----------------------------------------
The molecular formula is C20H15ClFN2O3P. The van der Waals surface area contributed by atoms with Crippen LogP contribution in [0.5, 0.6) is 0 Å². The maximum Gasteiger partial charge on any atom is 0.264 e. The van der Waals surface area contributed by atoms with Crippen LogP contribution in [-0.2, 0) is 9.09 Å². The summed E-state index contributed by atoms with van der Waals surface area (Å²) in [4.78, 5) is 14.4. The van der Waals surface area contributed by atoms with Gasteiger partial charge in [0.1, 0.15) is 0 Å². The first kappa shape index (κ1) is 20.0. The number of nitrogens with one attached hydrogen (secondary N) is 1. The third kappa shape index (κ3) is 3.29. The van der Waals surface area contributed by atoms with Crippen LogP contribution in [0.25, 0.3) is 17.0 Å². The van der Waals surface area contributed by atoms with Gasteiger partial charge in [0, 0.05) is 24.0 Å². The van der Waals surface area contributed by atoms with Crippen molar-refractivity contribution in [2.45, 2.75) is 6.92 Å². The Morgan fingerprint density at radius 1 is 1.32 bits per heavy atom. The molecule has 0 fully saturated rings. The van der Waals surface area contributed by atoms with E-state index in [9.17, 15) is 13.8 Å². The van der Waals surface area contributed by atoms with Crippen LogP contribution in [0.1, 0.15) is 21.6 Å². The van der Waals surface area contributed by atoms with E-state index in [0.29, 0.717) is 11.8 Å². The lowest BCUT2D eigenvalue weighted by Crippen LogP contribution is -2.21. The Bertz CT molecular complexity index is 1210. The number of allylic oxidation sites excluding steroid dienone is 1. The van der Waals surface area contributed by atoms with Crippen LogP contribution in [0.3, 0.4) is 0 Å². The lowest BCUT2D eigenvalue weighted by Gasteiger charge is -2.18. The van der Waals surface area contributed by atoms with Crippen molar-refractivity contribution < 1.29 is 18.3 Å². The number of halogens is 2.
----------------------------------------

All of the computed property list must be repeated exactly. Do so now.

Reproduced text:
The molecular formula is C20H15ClFN2O3P. The van der Waals surface area contributed by atoms with Crippen LogP contribution in [0.5, 0.6) is 0 Å². The maximum Gasteiger partial charge on any atom is 0.264 e. The van der Waals surface area contributed by atoms with Crippen LogP contribution in [-0.2, 0) is 9.09 Å². The summed E-state index contributed by atoms with van der Waals surface area (Å²) in [4.78, 5) is 14.4. The van der Waals surface area contributed by atoms with Gasteiger partial charge in [0.1, 0.15) is 0 Å². The first kappa shape index (κ1) is 20.0. The number of nitrogens with one attached hydrogen (secondary N) is 1. The third kappa shape index (κ3) is 3.29. The van der Waals surface area contributed by atoms with Crippen LogP contribution in [0.25, 0.3) is 17.0 Å². The van der Waals surface area contributed by atoms with Gasteiger partial charge in [0, 0.05) is 24.0 Å². The van der Waals surface area contributed by atoms with Crippen molar-refractivity contribution in [2.45, 2.75) is 6.92 Å². The Morgan fingerprint density at radius 1 is 1.32 bits per heavy atom. The molecule has 0 fully saturated rings. The van der Waals surface area contributed by atoms with E-state index in [9.17, 15) is 13.8 Å². The van der Waals surface area contributed by atoms with Crippen LogP contribution in [0.1, 0.15) is 21.6 Å². The van der Waals surface area contributed by atoms with E-state index in [0.29, 0.717) is 11.8 Å². The lowest BCUT2D eigenvalue weighted by Crippen LogP contribution is -2.21. The Bertz CT molecular complexity index is 1210. The number of allylic oxidation sites excluding steroid dienone is 1. The van der Waals surface area contributed by atoms with Crippen LogP contribution in [0.3, 0.4) is 0 Å². The lowest BCUT2D eigenvalue weighted by Gasteiger charge is -2.18. The van der Waals surface area contributed by atoms with Crippen molar-refractivity contribution < 1.29 is 18.3 Å². The number of halogens is 2.